Brakes - Page 3

Last Updated on December 31 2015

Now for the theoretical bit

This is how you calculate the fluid pressures in a brake system. First step is to establish the formula for calculating the surface area of a piston, and it is Pi x r² where r is the radius of the piston, and Pi is 3.142
Which isn't particularly good news. Such a low pressure means that the calipers are going to be working at about 50% efficiency. You see, the HiSpec HS422R front brake calipers are pressure tested to 2500 psi, and are rated at 2000 psi operating pressure. The calipers also have four pistons, hence they're known as 4-pots. Each piston is 42mm in diameter, or 1.65" So that 1163 psi of pressure, for 200 lb of force on the brake pedal, now has to displace 8 pistons (2 calipers), and the surface area of each piston is 2.139 Therefore the force on the piston in the brake caliper, is equal to the area of the piston, multiplied by the hydraulic pressure.
However, in testing and in competition, the brakes don't feel that good. The pedal is wooden, and although the car slows down, it certainly doesn't want to stop in a hurry, and locking the front brakes, or indeed any of the brakes, seems impossible. An improvement is urgently required.

Aug 31st '02: My gut feeling is that the displacement of the brake caliper pistons is insufficient. ie the pistons are moving say 3-4 mm to push the pads against the disks, with 2487 lbs of force, but if the pads are resting 1-2 mm away from the disks when the pedal is released, then the pads aren't really going to grip the disks at all. Maybe if I fit a larger master cylinder, slightly reducing the pressure and force, but increasing the displacement of the 8 pistons. That may do the trick,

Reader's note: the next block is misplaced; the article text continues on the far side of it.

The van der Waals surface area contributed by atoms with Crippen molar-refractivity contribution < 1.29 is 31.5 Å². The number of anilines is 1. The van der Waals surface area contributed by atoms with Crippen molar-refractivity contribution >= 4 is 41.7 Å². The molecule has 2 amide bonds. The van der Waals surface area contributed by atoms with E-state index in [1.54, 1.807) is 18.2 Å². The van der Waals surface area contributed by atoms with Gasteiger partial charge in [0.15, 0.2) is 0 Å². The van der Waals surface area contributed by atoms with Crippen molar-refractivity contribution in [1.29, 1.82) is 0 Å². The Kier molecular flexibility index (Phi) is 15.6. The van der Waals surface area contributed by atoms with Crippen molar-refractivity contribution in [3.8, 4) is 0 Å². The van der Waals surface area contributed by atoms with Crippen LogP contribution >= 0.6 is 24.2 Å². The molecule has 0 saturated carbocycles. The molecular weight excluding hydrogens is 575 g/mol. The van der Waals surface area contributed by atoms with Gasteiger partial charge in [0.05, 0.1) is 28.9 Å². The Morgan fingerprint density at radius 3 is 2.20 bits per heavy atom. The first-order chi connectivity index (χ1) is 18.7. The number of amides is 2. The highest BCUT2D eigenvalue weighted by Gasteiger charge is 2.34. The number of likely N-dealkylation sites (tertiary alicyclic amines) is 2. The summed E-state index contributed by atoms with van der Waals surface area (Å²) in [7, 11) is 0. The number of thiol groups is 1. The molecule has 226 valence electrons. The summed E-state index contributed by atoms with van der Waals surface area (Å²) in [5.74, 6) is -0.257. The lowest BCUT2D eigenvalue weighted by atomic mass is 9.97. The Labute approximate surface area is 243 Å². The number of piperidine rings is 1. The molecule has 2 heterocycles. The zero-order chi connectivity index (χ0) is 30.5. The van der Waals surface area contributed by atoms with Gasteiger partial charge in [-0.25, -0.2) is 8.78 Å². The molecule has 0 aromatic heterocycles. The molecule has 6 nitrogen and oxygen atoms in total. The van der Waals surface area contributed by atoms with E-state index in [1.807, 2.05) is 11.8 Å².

Use the XR2 brake pedal

I'd been thinking about how to improve the stopping power of the Fiesta and I decided to move the linkage position on the brake pedal closer to the pedals pivot point ie from 70mm to 50mm. This would increase the leverage from 3.571:1 to 5:1, which inturn increases the fluid pressure at the front calipers (assuming the bias is set to 50:50) from 872psi for 150lb pedal pressure, to 1222psi, a whopping 40% increase in stopping power from quite a simple modification. So I removed the pedal assembly from the car, and dismantled the brake pedal, and then I decided to compare it against the spare pedal assembly hanging on the garage wall. Imagine my surprise when I discovered that the spare pedal had the linkage hole drilled at a different position to the pedal taken from the car. And where was the hole? 50mm from the pivot point. Hmm? When I built the car up in 2002, I'd used the pedal assembly from the 1300 Ghia spares that I had lying around at the time (I don't remember why). From my comparison between the two pedals, the original XR2 assembly is designed to generate a higher braking force than the one from the 1300 Ghia, and I'd not noticed the difference before, and no one had ever pointed this out to me. You learn something new every day. I've now swapped the pedals over, and the XR2 pedal is back on the car. I may have to play with the bias adjuster again to get the balance right, we'll see on the day. So my Demon Tweek for this week is: If you want to improve the braking of your Fiesta, make sure you fit the XR2 brake pedal, as it generates 40% more braking pressure for the same effort.

1300 Ghia (top) and XR2 brake pedals side by side

(Above) A photo of both Fiesta Mk1 pedals side by side. The XR2 pedal (bottom) has the linkage hole nearer the pivot point at the end of the pedal. The XR2 pedal gives a leverage ratio of 5:1 (250mm/50mm) and the 1300 Ghia Mk1 pedal gives a ratio of 3.571:1 (250mm/70mm).